A new reality TV show promises that the claws will come out in the battle of the cougars vs. the kittens, and it's not happening on the Discovery channel.
"The Age of Love," on NBC, pits 40-something women (cougars) against 20-something women (kittens) in a heated battle for the love of one man, the 30-year-old Australian tennis star, Mark Philippoussis.
The network calls the show a "social experiment," and tries for a wink and nod toward feminism and anti-ageism by asking if age really matters when it comes to love.
The first bachelorette given the boot, Jodi, a divorced 46-year-old business woman, says in her farewell speech, "I hoped I've helped show that a woman in her 40s is sexy and interesting and powerful."
A number of media critics and at least one self-described "cougar" aren't buying it.
Women's Humiliation: The Money Shot
Jennifer Pozner, the executive director of Women in Media and News who is writing a book about women and reality TV, says there is nothing redeeming about "Age of Love's" attempt to show older women are still desirable.
The program recycles the same basic premise as so many other reality shows -- pitting women against one another.
"I really believe that reality TV -- these dating, mating and modeling shows -- are the cultural arm of the backlash against women," she says.
"Everything leads to the money shot -- of women's humiliation, crying and sobbing, 'Why can't anyone love me as me?'"
But this time, the show plays on our culture's fear of aging and obsession with youth and beauty.
When the 20-something kittens are introduced, they "descend from the sky in a giant glass stripper box," Pozner says. Later, the kittens are shown in their apartment hula hooping. Cut to the cougars' apartment, where they are quietly doing needlepoint and laundry.
As viewers are reminded during the show, there's nothing more terrifying for many woman than to be over 40 and single.
"Do producers really want to prove that he could fall in love with an older women?" Pozner says. "You brought them here because you want to humiliate a bunch of faded old crones."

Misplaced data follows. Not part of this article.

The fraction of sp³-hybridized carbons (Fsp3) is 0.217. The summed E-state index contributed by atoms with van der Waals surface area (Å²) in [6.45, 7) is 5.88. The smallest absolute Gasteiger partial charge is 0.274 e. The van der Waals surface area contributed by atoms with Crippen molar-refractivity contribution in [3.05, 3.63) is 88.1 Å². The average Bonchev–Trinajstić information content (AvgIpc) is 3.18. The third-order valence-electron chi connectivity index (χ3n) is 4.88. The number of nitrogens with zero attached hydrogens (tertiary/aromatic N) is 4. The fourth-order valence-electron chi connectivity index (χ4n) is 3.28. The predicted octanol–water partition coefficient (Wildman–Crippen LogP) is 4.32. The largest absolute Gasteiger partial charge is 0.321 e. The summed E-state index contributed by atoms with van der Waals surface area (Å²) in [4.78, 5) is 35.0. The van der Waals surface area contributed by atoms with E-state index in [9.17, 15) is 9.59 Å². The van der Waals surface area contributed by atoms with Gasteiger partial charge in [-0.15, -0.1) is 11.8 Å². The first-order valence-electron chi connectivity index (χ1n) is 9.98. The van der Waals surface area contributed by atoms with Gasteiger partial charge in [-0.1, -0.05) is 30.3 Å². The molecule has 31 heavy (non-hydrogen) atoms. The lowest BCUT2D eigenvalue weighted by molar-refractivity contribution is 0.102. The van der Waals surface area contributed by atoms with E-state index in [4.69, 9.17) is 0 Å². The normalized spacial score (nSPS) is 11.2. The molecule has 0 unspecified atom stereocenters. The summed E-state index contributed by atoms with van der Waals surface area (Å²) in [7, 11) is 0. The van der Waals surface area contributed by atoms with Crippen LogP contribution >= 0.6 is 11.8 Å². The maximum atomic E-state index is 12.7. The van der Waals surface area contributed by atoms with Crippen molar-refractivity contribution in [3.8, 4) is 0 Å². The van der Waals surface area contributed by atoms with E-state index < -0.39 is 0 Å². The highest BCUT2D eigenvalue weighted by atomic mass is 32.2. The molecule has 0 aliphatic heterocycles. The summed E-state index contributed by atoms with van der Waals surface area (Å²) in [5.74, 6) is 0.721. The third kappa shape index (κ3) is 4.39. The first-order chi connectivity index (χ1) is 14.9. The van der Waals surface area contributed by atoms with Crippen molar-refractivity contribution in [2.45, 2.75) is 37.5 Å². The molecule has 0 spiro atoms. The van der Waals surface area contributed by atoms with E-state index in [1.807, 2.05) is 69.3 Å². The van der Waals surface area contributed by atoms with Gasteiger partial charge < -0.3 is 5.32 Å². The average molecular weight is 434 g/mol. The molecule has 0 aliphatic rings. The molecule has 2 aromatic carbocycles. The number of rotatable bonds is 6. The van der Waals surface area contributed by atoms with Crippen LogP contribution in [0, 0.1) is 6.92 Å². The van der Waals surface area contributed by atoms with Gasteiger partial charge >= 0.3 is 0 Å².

Are Cougars Confident or Predatory?
The 40-somethings are undeniably well preserved, but the kittens frequently joke about the older women's crow's feet, their expiring biological clocks and menopausal symptoms.
And when Philippoussis, who is supposedly unaware of the show's premise, first meets the cougars, he looks vaguely nauseated and uses another animal metaphor to describe the women.
"It's like throwing some piranhas in the deep end with me," he says.
Valerie Gibson, author of "Cougar: A Guide for Older Women Dating Younger Men," calls the show a "step back."
"They show the women over 40 as having an air of desperation. I rail against that," Gibson says.
"I would have dumped him within 10 minutes," Gibson says about Philippoussis. "He hasn't got the maturity to handle an older woman."
A cougar, says Gibson, is confident and financially and emotionally independent. "We're not in competition with 20-year-olds. The 40-year-olds are far better," she says. "The 20-year-olds are wonderful, they're beautiful, but they're not there yet. They haven't got the experience."
That cougar confidence can often be seen as aggressive, even predatory, by some men.
M.S., a 24-year-old New York man who asked that his name not be used, briefly dated a 36-year-old women and has had another "fling" with a woman in her upper 30s. He says both times the women pursued him and were "very forward."
"A cougar is any chick over 30 who hits on younger guys," M.S. says.
Celebrities like Demi Moore, Ellen Barkin, Susan Sarandon and Madonna have given the idea of older women dating and marrying younger men some cache.
M.S. says that, for the most part, his male friends congratulated him on his cougar conquests.
"The guys were saying, 'You bagged yourself a MILF,'" he says, referring to another term for a hot older woman, "Mother I'd Like to ..."
His female friends, on the other hand, were less impressed. "The females were like, 'Are you kidding me?'" he says.
Ultimately, M.S. sees such a large age gap as too big an obstacle to overcome for both men and women.
"In essence, it's really a fling," he says. "It wouldn't work on that deeper relationship level."
40 Not Quite the New 30
Ken Resh, a 36-year-old from Chicago, is a frequent dater who says he's open to going out with older women but admits that his upper limit for age would probably be 40.
"The older women thing is really a male insecurity thing," Resh says. "It's still not that acceptable. The first thing people think is, how long have they been divorced? How many kids do they have?"
As he gets older, Resh says he finds he has less in common with women in their 20s. "It's hard to relate to people that young," he says.
Of course, kittens do have their appeal. He says a 23-year-old female "friend" was visiting him over the weekend.
"I think most guys would say, 'If I don't know who the person is, I'm going for kitten,'" Resh says.
It seems that no matter what marketers and the media try to tell people, 40 isn't quite the new 30 yet.
"Forty is maybe the new 35," Resh says.